From An Inventory of Non-Conformist Chapels and Meeting Houses in the North of England By Christopher Stell
Risley Presbyterian Chapel in Colour
The Presbyterian society which first met here was formed by Thomas Risley, a Fellow of Pembroke College, Oxford, who resigned his Fellowship on the passing of the 1662 Act of Uniformity. Although shortly after this event he accepted episcopal ordination, he was unwilling to proceed further and returned to his estate at Culcheth where he practised medicine and engaged in private preaching. In 1689 a barn at Culcheth was registered as a meeting-house and in 1706-7 the chapel was erected 'upon a piece of land called Fifty Croft in Cross Lane, in Culchett, near the dwelling-house of the said Thomas Risley'.
Risley died in 1716 and was succeeded in the ministry by his son John. Under subsequent ministers the society came to accept heterodox doctrines until, in 1838, following a successful petition for the removal of the then Unitarian minister and trustees, the building passed into the care of what became the Presbyterian Church of England.
Interior of Risley Presbyterian Chapel in Colour
The chapel has walls of brickwork, and the roof is covered with stone slates. It comprises a nave (38.5 ft by 20ft) and chancel (13.75 ft by 15ft) in orthodox E-W alignment. The principal alterations have been the replacement of the N and S windows of the nave, probably after 1892 and perhaps as late as 1914, and the rebuilding of the chancel arch and insertion of a W doorway in 1953.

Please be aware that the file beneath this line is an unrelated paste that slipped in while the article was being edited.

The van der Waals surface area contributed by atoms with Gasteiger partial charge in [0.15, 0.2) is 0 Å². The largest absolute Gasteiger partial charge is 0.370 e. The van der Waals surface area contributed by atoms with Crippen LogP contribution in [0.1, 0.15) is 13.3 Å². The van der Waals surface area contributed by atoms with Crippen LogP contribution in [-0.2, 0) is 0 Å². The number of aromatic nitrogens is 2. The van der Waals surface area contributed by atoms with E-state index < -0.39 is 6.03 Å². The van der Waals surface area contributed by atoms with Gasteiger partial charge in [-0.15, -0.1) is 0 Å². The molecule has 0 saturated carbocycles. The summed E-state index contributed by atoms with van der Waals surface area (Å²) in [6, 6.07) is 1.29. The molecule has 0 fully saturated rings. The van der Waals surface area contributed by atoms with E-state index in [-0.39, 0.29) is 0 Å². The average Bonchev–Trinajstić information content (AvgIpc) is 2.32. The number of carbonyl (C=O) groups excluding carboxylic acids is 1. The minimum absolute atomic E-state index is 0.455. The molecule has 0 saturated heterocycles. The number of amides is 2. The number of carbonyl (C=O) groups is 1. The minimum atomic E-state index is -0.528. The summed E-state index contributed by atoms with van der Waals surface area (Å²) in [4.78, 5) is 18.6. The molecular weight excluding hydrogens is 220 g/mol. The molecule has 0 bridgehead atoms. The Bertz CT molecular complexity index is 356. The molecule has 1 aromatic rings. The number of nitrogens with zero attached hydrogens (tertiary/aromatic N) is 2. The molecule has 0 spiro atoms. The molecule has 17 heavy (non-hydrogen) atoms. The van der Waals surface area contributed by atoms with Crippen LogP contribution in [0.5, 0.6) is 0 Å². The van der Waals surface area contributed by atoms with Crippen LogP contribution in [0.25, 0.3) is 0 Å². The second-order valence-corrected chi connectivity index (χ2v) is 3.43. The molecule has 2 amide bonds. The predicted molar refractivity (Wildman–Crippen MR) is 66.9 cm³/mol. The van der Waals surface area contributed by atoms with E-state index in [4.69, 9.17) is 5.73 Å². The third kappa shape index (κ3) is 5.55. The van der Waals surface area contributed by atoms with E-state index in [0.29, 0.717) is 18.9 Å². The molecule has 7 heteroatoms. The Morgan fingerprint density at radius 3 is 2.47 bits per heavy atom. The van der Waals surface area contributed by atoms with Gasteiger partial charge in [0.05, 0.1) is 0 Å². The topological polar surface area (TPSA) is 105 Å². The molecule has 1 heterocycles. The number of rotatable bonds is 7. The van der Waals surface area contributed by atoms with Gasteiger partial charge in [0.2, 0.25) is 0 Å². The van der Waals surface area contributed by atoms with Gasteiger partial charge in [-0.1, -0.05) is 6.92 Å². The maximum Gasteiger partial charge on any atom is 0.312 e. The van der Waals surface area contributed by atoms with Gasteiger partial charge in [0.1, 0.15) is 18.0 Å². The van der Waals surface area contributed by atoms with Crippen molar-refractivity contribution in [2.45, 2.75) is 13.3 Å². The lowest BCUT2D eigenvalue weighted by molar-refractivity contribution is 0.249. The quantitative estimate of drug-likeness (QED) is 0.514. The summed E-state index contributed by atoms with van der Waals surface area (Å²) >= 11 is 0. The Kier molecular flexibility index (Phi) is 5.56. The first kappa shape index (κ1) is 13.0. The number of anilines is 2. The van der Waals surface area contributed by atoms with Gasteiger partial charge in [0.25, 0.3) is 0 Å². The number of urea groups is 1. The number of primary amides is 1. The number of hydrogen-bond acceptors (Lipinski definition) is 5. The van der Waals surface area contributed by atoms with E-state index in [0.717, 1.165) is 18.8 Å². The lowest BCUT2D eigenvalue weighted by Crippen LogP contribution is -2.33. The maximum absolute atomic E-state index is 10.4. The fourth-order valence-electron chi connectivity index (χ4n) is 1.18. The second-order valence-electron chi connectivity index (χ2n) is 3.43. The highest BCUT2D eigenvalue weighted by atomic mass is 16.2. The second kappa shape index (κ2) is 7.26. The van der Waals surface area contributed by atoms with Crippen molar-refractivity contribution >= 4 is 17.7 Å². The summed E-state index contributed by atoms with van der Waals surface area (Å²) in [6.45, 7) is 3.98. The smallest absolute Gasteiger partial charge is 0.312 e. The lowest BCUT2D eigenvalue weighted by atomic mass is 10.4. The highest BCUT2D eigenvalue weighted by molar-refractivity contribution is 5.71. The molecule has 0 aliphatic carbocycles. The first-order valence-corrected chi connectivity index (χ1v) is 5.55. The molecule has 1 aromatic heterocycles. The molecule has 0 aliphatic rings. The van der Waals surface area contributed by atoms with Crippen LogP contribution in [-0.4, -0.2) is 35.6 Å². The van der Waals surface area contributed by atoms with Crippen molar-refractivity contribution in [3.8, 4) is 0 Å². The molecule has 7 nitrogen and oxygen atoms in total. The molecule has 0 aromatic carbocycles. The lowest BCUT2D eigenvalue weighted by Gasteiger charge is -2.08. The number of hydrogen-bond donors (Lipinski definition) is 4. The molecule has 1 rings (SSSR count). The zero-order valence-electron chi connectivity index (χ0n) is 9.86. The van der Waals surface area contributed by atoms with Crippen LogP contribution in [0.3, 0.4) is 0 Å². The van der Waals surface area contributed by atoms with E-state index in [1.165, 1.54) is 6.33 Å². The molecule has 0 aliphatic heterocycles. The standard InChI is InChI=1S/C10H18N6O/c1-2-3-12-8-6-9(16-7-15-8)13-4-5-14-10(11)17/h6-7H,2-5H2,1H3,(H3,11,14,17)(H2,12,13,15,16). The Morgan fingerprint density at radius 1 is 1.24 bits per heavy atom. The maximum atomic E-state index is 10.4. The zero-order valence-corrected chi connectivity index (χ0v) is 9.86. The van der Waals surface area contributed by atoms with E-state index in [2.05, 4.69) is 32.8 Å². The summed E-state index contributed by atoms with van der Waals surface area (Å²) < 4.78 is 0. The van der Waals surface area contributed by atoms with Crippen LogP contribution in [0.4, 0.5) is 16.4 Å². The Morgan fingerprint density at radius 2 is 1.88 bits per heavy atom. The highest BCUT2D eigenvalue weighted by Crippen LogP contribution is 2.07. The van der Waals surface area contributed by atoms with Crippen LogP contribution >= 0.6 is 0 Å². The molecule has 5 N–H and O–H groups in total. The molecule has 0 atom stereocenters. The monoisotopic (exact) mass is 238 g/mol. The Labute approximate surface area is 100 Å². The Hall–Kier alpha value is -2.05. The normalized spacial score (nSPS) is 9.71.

The chancel has an original E window with segmental-arched head and wooden frame of three lights; a similar window in the N wall has been blocked. Throughout the 19th century and later the chancel appears to have been divided from the nave by a partition of vertical boarding on the E side of the chancel arch and to have served as a vestry. Photographs of the arch before its rebuilding show a wide depressed arch with central keystone of early 18th century character clearly intended to be open.
The nave is of three bays and has externally to N and S a brick platband of two courses which formerly continued above segmental-arched windows. The roof structure, partly concealed until 1953 by an inserted plaster ceiling, comprises two king-post trusses and curved wind-braces above and below each purlin. The carpenters' assembly marks are in Arabic numerals. On the W gable is a square wooden bell-cote.
Bell: one, in bell-cote, with date 1718, initials R. A. below and name 'Wiggan' opposite, for Ralph Ashton of Wigan.
Collecting Shovel: one, with ogee-shaped opening to square box, short handle, 19th-century.
Monuments: in burial ground S of chapel (1) Rev. Thomas Risley M.A ., 1716, table-tomb with late 19th-century inscription; (2) Rev. John Risley A.M ., 1743, Hannah his wife, 1730, and Hannah their daughter,1723, raised slab.
Pulpit: octagonal, with two tiers of fielded panels, early 18th-century.
Seating: box-pews with knob finials to ends next to centre aisle, partly remade but incorporating fielded-panelled doors carved with initials and dates I. W. 1706, R.L. 1706, 1759, P.D. 1706. I.P ., [ ]06, C.H. I.C. [ ]706.
(Chapel closed September 1971 and immediately demolished; burial-ground remains)